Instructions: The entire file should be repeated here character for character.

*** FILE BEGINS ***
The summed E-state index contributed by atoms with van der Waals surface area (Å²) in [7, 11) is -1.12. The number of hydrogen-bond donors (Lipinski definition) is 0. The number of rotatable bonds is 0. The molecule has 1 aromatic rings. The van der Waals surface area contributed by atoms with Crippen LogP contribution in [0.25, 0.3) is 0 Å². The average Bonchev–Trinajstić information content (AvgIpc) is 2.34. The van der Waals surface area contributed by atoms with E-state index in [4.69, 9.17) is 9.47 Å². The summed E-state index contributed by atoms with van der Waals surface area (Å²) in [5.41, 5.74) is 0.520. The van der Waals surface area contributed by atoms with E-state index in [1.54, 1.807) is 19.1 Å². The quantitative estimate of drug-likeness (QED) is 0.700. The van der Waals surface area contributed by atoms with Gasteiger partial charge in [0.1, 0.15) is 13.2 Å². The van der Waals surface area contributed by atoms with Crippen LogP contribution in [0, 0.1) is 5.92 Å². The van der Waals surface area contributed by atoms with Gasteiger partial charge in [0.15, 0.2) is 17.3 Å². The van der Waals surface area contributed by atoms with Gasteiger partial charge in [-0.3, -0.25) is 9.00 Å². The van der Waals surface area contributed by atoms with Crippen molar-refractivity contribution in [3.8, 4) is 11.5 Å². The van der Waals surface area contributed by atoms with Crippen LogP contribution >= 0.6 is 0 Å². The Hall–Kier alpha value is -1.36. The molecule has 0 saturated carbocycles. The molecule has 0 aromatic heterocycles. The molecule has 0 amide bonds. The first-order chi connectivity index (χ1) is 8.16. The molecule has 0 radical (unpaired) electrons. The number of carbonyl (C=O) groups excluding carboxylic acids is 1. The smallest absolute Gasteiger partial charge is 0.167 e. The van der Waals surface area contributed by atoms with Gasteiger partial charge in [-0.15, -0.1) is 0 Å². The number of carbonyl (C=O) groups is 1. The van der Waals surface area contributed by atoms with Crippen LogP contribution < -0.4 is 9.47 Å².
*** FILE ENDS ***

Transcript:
The summed E-state index contributed by atoms with van der Waals surface area (Å²) in [7, 11) is -1.12. The number of hydrogen-bond donors (Lipinski definition) is 0. The number of rotatable bonds is 0. The molecule has 1 aromatic rings. The van der Waals surface area contributed by atoms with Crippen LogP contribution in [0.25, 0.3) is 0 Å². The average Bonchev–Trinajstić information content (AvgIpc) is 2.34. The van der Waals surface area contributed by atoms with E-state index in [4.69, 9.17) is 9.47 Å². The summed E-state index contributed by atoms with van der Waals surface area (Å²) in [5.41, 5.74) is 0.520. The van der Waals surface area contributed by atoms with E-state index in [1.54, 1.807) is 19.1 Å². The quantitative estimate of drug-likeness (QED) is 0.700. The van der Waals surface area contributed by atoms with Gasteiger partial charge in [0.1, 0.15) is 13.2 Å². The van der Waals surface area contributed by atoms with Crippen LogP contribution in [0, 0.1) is 5.92 Å². The van der Waals surface area contributed by atoms with Gasteiger partial charge in [0.15, 0.2) is 17.3 Å². The van der Waals surface area contributed by atoms with Gasteiger partial charge in [-0.3, -0.25) is 9.00 Å². The van der Waals surface area contributed by atoms with Crippen molar-refractivity contribution in [3.8, 4) is 11.5 Å². The van der Waals surface area contributed by atoms with Crippen LogP contribution >= 0.6 is 0 Å². The Hall–Kier alpha value is -1.36. The molecule has 0 saturated carbocycles. The molecule has 0 aromatic heterocycles. The molecule has 0 amide bonds. The first-order chi connectivity index (χ1) is 8.16. The molecule has 0 radical (unpaired) electrons. The number of carbonyl (C=O) groups excluding carboxylic acids is 1. The smallest absolute Gasteiger partial charge is 0.167 e. The van der Waals surface area contributed by atoms with Gasteiger partial charge in [-0.15, -0.1) is 0 Å². The number of carbonyl (C=O) groups is 1. The van der Waals surface area contributed by atoms with Crippen LogP contribution < -0.4 is 9.47 Å².